Ford has posted better than expected financial results for the first quarter and maintained its profit forecast for the year. Ford was boosted by increased net pricing that partly offset higher costs and the effects of the global chips shortage.

Ford said that strong customer demand for its fresh lineup of vehicles in the first quarter of 2022 was tempered by persistent supply chain issues that reduced the speed with which the company could fulfil demand. That was particularly the case with constrained sales on Ford’s highly profitable F-150 and Expedition/Navigator lines.

Ford reported $34.5 billion in first quarter revenue (5% down on last year), with wholesale shipments of nearly 970,000 vehicles, down 9% from a year ago.

Ford said a net loss of $3.1 billion was primarily attributable to a mark-to-market loss of $5.4 billion on the company’s investment in Rivian.

Adjusted earnings before interest and taxes were $2.3 billion (Q1 2021: $3.9bn), with an adjusted EBIT margin of 6.7% (Q1 2021: 10.8%). Profitability was enhanced by increased net pricing, including ‘continued discipline in incentive spending’, but Ford said that was more than offset by higher commodity prices, a decline in overall product shipments, and a lower mix of pickup trucks and large SUVs.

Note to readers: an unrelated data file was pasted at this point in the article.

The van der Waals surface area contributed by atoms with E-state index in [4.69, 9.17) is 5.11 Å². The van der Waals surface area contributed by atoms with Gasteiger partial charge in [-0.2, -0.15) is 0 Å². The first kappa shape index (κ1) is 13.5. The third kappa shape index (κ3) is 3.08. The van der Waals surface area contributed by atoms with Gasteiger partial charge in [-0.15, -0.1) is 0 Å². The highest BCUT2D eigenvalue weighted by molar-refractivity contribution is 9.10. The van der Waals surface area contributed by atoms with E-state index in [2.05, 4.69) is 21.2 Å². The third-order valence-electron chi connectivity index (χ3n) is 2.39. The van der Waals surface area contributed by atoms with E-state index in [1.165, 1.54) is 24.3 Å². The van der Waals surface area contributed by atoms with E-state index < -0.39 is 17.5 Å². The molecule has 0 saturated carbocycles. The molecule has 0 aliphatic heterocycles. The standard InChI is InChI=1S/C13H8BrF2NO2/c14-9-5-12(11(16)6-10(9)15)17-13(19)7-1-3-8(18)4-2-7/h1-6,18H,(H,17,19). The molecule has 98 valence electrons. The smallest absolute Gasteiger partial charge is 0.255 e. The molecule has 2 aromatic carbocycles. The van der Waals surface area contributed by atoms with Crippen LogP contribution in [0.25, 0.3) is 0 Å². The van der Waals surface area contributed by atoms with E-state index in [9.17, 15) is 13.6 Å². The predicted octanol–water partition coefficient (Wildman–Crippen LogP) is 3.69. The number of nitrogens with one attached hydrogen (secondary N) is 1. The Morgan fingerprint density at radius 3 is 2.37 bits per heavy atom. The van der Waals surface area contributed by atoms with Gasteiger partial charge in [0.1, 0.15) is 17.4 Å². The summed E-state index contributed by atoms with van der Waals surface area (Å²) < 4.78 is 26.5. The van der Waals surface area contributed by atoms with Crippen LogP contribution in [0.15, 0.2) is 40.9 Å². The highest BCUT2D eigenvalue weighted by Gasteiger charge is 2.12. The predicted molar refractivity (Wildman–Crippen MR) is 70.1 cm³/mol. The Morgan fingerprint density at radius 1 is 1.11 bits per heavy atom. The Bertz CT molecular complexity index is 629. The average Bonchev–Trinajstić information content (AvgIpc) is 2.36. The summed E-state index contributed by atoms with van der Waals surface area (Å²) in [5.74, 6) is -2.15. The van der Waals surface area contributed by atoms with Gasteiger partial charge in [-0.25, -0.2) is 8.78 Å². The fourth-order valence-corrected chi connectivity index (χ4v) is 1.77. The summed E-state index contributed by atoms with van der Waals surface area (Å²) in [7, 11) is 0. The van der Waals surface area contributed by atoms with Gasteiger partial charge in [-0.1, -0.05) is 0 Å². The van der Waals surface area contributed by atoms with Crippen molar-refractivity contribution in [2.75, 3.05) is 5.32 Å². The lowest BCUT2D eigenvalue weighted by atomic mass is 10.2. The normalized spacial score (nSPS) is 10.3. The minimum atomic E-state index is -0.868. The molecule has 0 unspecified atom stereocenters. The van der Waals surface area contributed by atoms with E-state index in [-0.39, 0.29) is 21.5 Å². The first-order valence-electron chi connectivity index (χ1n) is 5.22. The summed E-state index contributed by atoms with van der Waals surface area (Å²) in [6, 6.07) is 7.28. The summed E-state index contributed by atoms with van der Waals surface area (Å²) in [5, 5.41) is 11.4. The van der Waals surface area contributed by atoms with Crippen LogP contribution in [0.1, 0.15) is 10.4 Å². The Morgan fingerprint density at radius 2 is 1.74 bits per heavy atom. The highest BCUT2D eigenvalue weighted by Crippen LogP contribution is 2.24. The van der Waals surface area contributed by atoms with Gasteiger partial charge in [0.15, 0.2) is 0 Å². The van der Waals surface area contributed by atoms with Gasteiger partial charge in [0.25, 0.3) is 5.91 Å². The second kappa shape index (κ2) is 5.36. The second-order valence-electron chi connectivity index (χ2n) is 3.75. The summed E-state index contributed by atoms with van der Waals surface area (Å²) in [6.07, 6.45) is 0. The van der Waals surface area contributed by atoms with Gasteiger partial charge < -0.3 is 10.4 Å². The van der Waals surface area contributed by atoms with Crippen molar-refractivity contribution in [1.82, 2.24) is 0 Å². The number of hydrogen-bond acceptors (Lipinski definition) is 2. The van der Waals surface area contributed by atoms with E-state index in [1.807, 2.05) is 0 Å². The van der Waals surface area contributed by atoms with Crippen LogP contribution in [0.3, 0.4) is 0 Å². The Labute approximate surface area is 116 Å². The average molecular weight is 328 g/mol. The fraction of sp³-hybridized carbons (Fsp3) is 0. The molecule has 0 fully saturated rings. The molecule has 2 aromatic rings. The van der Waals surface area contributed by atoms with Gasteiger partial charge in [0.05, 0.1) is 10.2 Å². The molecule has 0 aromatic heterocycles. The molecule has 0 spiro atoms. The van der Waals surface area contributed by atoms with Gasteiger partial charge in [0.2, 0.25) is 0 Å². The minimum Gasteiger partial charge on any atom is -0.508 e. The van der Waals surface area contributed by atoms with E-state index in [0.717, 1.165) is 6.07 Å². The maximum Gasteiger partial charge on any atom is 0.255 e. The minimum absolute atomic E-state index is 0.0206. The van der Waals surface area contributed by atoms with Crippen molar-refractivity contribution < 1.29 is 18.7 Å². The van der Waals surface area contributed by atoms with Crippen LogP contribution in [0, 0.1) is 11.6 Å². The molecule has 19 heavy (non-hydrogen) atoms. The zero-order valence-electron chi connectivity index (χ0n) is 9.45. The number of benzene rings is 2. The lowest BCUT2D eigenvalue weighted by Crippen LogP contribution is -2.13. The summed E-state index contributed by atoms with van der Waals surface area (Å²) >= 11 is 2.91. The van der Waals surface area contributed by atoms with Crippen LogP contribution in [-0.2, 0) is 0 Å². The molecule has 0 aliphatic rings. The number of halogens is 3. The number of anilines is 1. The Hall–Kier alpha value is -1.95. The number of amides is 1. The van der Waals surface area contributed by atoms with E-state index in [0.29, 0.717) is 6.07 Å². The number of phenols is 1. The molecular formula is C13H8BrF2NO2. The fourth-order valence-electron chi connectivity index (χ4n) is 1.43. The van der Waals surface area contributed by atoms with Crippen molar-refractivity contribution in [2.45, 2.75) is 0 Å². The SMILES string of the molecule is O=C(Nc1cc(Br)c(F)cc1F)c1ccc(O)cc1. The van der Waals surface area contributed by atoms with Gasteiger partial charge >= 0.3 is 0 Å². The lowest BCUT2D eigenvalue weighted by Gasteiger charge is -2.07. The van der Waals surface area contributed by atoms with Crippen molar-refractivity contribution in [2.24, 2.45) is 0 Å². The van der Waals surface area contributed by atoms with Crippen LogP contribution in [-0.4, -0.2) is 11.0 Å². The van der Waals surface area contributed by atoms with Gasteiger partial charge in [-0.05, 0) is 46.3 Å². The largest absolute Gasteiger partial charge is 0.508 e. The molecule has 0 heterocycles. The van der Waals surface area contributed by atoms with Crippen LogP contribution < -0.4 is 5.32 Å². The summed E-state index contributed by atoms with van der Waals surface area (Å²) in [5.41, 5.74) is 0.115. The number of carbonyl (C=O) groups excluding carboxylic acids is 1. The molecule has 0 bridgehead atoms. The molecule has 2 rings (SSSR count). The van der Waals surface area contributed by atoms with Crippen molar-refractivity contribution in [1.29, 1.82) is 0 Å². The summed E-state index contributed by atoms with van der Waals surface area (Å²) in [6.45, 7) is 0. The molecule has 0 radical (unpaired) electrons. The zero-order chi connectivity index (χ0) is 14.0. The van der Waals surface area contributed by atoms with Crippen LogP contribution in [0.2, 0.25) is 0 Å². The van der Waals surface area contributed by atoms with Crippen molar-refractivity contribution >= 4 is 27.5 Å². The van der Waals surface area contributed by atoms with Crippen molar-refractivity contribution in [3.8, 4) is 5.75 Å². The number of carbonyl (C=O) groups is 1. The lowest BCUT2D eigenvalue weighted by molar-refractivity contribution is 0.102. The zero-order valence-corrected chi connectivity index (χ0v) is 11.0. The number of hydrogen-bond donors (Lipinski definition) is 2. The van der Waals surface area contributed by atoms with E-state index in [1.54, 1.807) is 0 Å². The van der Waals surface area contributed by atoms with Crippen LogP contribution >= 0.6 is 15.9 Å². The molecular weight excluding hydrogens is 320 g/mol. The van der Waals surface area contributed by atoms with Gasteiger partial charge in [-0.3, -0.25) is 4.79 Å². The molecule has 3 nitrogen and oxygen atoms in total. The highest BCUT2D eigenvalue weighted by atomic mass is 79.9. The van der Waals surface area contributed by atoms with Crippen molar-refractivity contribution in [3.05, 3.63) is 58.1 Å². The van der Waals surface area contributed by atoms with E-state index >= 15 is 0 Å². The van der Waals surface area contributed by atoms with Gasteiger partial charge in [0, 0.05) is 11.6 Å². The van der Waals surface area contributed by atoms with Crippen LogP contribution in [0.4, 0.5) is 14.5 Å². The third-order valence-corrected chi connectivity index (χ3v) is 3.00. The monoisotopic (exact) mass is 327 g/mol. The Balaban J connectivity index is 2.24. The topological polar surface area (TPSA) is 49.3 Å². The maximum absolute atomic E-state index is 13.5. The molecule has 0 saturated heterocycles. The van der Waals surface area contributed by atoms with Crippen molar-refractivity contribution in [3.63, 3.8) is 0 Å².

In North America, Ford generated $1.6 billion in EBIT during Q1. The company said first quarter supply disruptions limited the fundamental revenue and earnings power of the regional business.

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By GlobalData

Collectively, the company’s Europe, South America, China and International Markets Group business units – all of which have been restructured and refocused over the past few years – produced EBIT of $300 million.

Ford CFO John Lawler said that a strong demand and pricing environment for existing and new vehicles support the company maintaining its full-year outlook for $11.5 billion to $12.5 billion in adjusted EBIT.

Ford cautioned that the company’s outlook also assumes that disruptions in the supply chain and local vehicle manufacturing operations resulting from renewed COVID-related health concerns and lockdowns in China do not further deteriorate.

Separately, to date, Ford said the war in Ukraine has had limited direct effect on the company’s supply chain. However, the situation in Eastern Europe could exacerbate broader supply issues over time, Ford said.